-           I honestly believe that all you have to do to succeed in Statesboro is to work hard. You might have some lean years, but with hard work, it will come back to you. It really doesn't matter what your business is, you can be very successful here.  From that standpoint we are very blessed. 


-           With what do you attribute your success?


-           We have had the opportunity to build off of Robert Tanner's reputation. Without that, I don't think that we would have been able to have the success that we have had. I am very proud to carry Robert's name, and that, in conjunction with a goal-oriented, hard working staff and group of agents, has resulted in a lot of success for all of us.



Olive Branch Design & Landscape


            Olive Branch Design & Landscape is owned my Mike Williams, David Lawson, and Jim Branch. Originally founded by Williams, Lawson merged his landscape company into Olive Branch Design & Landscape in 2004.  Since that time, the two have added Jim Branch as a partner.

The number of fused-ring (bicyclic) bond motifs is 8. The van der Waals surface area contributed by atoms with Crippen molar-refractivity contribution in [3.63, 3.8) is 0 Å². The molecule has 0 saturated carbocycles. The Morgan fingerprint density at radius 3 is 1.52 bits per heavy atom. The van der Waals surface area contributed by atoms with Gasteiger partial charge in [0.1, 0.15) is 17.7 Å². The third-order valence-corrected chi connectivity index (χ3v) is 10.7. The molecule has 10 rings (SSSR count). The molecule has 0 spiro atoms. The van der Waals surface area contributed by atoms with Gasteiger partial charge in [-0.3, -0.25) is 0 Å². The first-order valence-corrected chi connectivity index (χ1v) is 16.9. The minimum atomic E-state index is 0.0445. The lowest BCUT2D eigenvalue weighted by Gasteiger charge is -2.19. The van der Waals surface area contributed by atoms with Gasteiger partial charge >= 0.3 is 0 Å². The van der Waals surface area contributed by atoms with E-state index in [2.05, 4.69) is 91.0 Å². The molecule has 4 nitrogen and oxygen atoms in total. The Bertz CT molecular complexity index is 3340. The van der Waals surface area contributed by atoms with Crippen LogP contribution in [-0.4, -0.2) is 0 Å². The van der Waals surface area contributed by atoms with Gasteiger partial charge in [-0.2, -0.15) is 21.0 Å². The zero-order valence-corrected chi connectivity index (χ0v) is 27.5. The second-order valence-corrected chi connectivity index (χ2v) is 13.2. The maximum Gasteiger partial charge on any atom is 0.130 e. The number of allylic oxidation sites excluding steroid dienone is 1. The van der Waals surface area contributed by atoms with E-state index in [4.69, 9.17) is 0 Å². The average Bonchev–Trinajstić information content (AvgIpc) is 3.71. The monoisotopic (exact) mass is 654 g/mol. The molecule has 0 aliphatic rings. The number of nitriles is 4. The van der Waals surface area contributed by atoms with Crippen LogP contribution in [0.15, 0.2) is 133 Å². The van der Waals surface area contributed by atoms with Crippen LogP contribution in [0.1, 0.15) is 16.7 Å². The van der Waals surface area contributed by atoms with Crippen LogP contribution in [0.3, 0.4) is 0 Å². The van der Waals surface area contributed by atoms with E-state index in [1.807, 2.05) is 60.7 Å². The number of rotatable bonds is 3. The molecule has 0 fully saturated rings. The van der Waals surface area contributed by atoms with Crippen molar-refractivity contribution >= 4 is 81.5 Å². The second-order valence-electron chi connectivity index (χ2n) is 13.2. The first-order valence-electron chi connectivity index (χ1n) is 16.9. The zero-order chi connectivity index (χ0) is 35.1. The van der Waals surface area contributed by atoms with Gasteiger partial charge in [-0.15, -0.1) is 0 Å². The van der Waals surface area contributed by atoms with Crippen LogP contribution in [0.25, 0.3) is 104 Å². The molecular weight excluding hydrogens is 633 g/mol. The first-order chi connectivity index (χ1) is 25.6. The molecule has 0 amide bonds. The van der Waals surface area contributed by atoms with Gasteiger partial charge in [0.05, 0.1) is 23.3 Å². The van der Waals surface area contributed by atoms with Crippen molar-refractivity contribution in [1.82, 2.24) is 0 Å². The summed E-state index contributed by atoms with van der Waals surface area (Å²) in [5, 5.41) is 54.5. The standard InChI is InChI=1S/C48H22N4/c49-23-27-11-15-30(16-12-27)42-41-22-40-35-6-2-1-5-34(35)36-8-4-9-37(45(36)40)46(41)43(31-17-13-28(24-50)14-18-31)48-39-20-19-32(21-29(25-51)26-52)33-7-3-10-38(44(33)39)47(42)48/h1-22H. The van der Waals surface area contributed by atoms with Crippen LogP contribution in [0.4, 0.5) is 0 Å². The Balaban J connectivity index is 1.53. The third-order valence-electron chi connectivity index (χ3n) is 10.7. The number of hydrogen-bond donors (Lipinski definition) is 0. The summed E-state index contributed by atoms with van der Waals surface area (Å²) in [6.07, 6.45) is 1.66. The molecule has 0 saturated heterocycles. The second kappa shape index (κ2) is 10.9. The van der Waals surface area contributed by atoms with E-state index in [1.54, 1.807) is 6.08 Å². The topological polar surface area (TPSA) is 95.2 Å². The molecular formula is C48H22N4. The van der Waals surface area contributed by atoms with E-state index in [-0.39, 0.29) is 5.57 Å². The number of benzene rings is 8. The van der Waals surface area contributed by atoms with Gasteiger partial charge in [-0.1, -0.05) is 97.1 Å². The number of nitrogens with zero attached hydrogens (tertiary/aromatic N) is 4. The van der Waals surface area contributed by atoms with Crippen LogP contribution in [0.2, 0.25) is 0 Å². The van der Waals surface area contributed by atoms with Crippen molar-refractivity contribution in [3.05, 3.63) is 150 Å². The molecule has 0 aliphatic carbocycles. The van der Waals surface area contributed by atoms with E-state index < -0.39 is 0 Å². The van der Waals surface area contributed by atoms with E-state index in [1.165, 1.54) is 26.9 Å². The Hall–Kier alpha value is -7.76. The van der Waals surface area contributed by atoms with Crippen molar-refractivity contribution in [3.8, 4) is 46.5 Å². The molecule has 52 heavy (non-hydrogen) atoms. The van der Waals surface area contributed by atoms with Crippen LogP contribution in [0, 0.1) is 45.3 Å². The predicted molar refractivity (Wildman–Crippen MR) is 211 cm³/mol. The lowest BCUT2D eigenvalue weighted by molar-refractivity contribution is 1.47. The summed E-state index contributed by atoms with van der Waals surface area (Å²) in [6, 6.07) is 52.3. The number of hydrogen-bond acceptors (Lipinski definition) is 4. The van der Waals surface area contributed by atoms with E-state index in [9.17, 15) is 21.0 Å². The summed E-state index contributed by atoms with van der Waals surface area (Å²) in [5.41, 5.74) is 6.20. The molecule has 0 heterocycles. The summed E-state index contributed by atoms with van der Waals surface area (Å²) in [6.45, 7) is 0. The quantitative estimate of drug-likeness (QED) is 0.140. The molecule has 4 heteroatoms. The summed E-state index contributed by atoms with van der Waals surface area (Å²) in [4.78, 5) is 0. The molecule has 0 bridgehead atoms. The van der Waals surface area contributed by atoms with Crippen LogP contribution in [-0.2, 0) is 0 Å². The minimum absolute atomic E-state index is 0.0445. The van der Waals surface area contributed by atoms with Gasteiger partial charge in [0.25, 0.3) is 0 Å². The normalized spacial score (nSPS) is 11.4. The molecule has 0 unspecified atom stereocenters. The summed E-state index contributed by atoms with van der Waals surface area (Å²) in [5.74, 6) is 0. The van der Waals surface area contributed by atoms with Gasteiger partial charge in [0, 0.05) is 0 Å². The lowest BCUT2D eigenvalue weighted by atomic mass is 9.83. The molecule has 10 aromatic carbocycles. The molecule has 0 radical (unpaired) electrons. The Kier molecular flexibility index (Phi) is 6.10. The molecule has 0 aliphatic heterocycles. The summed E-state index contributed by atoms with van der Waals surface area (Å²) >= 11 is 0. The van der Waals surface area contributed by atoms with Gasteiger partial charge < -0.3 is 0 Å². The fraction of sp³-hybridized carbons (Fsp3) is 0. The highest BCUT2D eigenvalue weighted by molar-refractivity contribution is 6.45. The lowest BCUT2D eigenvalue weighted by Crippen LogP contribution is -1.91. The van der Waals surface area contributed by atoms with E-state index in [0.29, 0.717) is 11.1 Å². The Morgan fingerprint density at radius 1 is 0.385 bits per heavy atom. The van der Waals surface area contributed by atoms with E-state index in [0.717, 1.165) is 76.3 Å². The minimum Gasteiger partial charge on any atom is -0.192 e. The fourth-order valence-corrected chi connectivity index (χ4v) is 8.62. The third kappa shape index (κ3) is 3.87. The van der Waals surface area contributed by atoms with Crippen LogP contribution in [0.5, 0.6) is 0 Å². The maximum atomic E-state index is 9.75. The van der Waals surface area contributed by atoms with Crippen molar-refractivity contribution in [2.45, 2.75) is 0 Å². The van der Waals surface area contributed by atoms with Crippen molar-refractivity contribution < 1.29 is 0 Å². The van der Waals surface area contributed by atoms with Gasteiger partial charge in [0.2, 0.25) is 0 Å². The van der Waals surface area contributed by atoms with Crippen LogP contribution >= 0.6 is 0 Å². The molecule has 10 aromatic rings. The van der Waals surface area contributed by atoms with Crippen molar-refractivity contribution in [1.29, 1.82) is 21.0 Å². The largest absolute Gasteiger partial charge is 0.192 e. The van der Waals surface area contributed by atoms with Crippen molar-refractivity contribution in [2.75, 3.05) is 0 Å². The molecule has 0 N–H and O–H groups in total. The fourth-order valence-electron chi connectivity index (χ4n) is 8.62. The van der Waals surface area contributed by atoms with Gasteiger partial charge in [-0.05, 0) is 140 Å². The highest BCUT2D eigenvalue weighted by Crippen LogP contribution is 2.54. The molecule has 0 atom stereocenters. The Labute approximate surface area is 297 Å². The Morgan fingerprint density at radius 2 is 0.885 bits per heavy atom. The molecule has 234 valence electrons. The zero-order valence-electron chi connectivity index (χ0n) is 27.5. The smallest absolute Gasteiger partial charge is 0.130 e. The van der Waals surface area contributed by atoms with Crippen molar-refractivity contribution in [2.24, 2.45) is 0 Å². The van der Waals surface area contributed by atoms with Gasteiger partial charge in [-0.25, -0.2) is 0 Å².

The highly successful landscape installation and maintenance company has 15 employees and a significant book of clients.  The following questions were answered by Lawson.


-           What makes your company special?


-           I believe that in addition to the quality of work that we provide, we also give great customer service. You have to give great customer service; it is the lifeline of your business. If one of our clients has a problem or a question, they know that we will get back to them very quickly, and that is extremely important.  A good reputation is hard to come by, but quick to lose.


-           What do you think was the most important factor underlying your company's growth?


-           I have two other partners, and having three of us has really made a difference. We have been able to focus on different aspects of the business and play to our strengths. Mike and I had separate landscape maintenance and installation businesses, and we had gotten as big as we could be on our own, but together, and now with Jim, we are much bigger than we ever thought we could be.